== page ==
What is the Public Safety Performance Project?
The Public Safety Performance Project helps states advance fiscally sound, data‐driven policies and practices in the criminal and juvenile justice systems that protect public safety, hold offenders accountable and control corrections costs. An initiative of The Pew Center on the States, the project launched its adult corrections work in 2006 and its juvenile work in 2012.
What does the project do?
The project supports efforts in select states that want a better public safety return on their corrections spending. Along with our partners, we identify drivers of cost and growth and conduct system assessments to identify options for reform, drawing on solid research, promising approaches and best practices in states. The project also helps state officials, practitioners and others across the country share state‐of‐the‐art knowledge and innovative ideas through national research and publications; policy evaluations; public opinion surveys; national, regional, multi‐state, and state‐level policy forums; and online information about what works.
What does it mean for a state to participate in the Public Safety Performance Project?
The project collaborates with a small number of states each year that demonstrate commitment to a data-driven “justice reinvestment” process. Selected states receive intensive nonpartisan research, analysis and assistance from Pew staff and other respected experts in the field, including the Council of State Governments Justice Center and the Annie E. Casey Foundation. The project does not advocate predetermined solutions to a state’s problems, but rather works in partnership with its leaders to pinpoint the state’s particular challenges, draw on the best research and lessons learned from other states, and tailor cost‐effective, data‐driven policy options.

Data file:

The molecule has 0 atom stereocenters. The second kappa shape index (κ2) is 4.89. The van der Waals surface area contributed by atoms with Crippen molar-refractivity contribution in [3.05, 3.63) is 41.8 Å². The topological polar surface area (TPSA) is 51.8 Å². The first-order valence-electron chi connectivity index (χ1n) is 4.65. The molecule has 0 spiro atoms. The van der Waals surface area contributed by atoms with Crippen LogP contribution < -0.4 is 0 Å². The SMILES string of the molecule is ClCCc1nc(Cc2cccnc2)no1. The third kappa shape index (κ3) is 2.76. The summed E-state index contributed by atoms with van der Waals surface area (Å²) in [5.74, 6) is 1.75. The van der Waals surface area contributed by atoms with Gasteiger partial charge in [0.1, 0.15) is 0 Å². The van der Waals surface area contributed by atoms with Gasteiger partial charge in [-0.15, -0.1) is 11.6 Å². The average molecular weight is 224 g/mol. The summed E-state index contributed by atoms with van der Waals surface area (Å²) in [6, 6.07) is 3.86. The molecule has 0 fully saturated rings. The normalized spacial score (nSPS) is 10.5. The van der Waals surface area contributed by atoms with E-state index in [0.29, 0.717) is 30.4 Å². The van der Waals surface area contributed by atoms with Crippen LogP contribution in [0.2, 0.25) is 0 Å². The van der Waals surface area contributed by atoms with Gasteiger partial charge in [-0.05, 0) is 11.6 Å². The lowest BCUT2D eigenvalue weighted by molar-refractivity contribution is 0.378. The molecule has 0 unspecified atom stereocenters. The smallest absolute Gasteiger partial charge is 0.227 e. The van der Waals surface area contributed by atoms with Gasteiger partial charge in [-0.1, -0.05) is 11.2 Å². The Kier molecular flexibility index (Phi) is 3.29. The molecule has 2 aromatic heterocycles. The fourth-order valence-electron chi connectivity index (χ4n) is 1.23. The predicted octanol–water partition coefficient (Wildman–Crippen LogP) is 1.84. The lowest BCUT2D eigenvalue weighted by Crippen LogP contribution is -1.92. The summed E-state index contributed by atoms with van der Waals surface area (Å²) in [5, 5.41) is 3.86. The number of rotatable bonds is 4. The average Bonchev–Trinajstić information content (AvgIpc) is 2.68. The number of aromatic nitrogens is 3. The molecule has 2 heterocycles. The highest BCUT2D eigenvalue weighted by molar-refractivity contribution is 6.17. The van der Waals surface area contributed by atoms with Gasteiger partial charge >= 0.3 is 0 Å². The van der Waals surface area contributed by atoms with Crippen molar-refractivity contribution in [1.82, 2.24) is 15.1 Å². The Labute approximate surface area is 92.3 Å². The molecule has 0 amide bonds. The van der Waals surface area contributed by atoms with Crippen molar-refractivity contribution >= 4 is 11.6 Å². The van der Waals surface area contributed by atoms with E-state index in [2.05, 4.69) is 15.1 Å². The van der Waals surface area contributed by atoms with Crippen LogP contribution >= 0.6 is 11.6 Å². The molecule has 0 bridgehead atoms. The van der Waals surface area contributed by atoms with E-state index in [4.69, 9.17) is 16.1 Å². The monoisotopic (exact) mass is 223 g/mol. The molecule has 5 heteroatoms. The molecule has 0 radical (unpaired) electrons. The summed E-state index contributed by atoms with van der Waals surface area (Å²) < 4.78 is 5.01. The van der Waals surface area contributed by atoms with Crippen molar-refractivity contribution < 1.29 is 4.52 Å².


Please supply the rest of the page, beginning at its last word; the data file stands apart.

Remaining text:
What does that assistance look like?
Technical assistance is matched to each state’s circumstances, but generally is provided in three phases:
In some states, technical assistance also is supported by the Bureau of Justice Assistance (BJA) within the U.S. Department of Justice’s Office of Justice Programs. BJA also supports implementation by providing assistance to states that have adopted criminal sentencing and corrections reforms.
What are some examples of the project’s work in states?
A few examples of our state successes in the criminal justice system include:
What are some examples of the project’s research?
The project has produced groundbreaking research on the size and cost of America’s corrections system (1 in 100: Behind Bars in America 2008, 1 in 31: The Long Reach of American Corrections, and Prison Count 2010), trends in national and state recidivism rates (State of Recidivism: The Revolving Door of American Corrections), and trends in length of stay in prison (Time Served: The High Cost, Low Return of Longer Prison Terms). Project‐sponsored public opinion research has revealed overwhelming bipartisan support for a variety of policy changes that shift many non-violent offenders from prison to more effective, less expensive alternatives. Other project publications highlight the perspectives of business leaders, corrections directors, and survivors of crime.
For links to these documents and more information about the project, visit www.pewstates.org/publicsafety.